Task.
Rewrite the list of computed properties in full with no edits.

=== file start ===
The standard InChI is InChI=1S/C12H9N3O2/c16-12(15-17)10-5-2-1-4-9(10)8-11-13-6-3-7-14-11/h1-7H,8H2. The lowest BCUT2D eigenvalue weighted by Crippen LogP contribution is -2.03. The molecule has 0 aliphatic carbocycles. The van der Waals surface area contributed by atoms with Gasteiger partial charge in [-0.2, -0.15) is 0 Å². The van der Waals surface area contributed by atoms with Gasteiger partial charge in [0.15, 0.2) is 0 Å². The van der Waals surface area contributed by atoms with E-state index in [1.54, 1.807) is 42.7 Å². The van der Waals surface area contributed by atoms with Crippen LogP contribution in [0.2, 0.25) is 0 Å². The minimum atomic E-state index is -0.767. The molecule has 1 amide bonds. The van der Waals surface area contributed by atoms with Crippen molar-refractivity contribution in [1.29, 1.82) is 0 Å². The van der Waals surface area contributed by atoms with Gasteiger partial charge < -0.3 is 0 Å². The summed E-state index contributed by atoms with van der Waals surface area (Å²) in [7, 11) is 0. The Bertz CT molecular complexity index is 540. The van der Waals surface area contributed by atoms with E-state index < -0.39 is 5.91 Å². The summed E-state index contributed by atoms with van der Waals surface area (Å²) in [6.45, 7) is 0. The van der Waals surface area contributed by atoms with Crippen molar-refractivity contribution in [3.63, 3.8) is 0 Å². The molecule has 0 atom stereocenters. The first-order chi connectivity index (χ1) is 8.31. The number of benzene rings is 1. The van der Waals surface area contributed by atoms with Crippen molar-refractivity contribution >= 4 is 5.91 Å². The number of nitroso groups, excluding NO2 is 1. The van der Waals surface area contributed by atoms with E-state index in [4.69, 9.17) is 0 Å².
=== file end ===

The standard InChI is InChI=1S/C12H9N3O2/c16-12(15-17)10-5-2-1-4-9(10)8-11-13-6-3-7-14-11/h1-7H,8H2. The lowest BCUT2D eigenvalue weighted by Crippen LogP contribution is -2.03. The molecule has 0 aliphatic carbocycles. The van der Waals surface area contributed by atoms with Gasteiger partial charge in [-0.2, -0.15) is 0 Å². The van der Waals surface area contributed by atoms with Gasteiger partial charge in [0.15, 0.2) is 0 Å². The van der Waals surface area contributed by atoms with E-state index in [1.54, 1.807) is 42.7 Å². The van der Waals surface area contributed by atoms with Crippen LogP contribution in [0.2, 0.25) is 0 Å². The minimum atomic E-state index is -0.767. The molecule has 1 amide bonds. The van der Waals surface area contributed by atoms with Crippen molar-refractivity contribution in [1.29, 1.82) is 0 Å². The van der Waals surface area contributed by atoms with Gasteiger partial charge < -0.3 is 0 Å². The summed E-state index contributed by atoms with van der Waals surface area (Å²) in [7, 11) is 0. The Bertz CT molecular complexity index is 540. The van der Waals surface area contributed by atoms with E-state index < -0.39 is 5.91 Å². The summed E-state index contributed by atoms with van der Waals surface area (Å²) in [6.45, 7) is 0. The van der Waals surface area contributed by atoms with Crippen molar-refractivity contribution in [3.63, 3.8) is 0 Å². The molecule has 0 atom stereocenters. The first-order chi connectivity index (χ1) is 8.31. The number of benzene rings is 1. The van der Waals surface area contributed by atoms with Crippen molar-refractivity contribution >= 4 is 5.91 Å². The number of nitroso groups, excluding NO2 is 1. The van der Waals surface area contributed by atoms with E-state index in [4.69, 9.17) is 0 Å².